Given that the market clobbered Apple Computer (NASDAQ:AAPL) yesterday after the company handily beat its projections, what do you think will happen to IBM (NYSE:IBM) today after missing its profit mark for the March quarter?

As of last night, IBM's stock was being marked down by more than $3 on news that the software, hardware, and business-services specialist posted earnings of $0.85 a share on a meager 3% uptick in revenue. The company did expense stock options for the period, but analysts who already knew that still expected Big Blue to earn closer to $0.90 for the March quarter. Wall Street was also looking for revenues to clock in at $23.7 billion -- or what should have amounted to a 7% growth spurt.

Yes, IBM was able to grow the top line in four of its five industry groups, as you can tell from the paltry 3% gain -- which would have been just 1% if not for favorable foreign currency translations. But it's nothing to write home about.

IBM knows that it's out of favor these days. It spent $3.4 billion during the quarter on share buybacks. Companies in the sector that are doing well, like Dell Computer (NASDAQ:DELL), are also in the process of repurchasing shares, but IBM just can't find its rhythm these days. The stock is trading slightly lower than it was one, three, and five years ago.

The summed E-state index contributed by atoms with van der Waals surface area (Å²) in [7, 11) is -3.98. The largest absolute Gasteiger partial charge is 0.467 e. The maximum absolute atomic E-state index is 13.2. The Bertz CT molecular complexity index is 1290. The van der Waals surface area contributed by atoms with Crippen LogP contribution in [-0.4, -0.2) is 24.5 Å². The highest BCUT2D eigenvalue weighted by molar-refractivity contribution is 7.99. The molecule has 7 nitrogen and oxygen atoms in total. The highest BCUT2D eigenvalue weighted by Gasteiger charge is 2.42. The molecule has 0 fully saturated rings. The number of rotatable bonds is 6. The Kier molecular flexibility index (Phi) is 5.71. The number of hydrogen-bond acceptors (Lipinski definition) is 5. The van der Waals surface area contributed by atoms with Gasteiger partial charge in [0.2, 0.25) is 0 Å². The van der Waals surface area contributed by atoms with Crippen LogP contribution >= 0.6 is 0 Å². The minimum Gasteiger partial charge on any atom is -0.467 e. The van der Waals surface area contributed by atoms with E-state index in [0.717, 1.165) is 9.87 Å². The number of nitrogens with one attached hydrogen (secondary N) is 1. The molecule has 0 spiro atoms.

It's not as if IBM isn't trying to shake things up. Last month, it announced a $1.1 billion acquisition of Ascential Software (NASDAQ:ASCL), just months after it said it was selling its PC business. In other words, the company keeps inching away from its low-margin hardware roots and beefing up its higher-margin software and service sides.

These are reasonable moves, but investors have been patient for an excruciatingly long time. Results need to happen sooner rather than later for IBM.

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Longtime Fool contributor Rick Munarriz thinks that IBM -- which was originally set to report earnings next Monday -- may stand for Implosion Before Monday. He does not own shares in any of the companies mentioned in this story. The Fool has a disclosure policy. He is also part of the Rule Breakers newsletter research team, seeking out tomorrow's ultimate growth stocks a day early.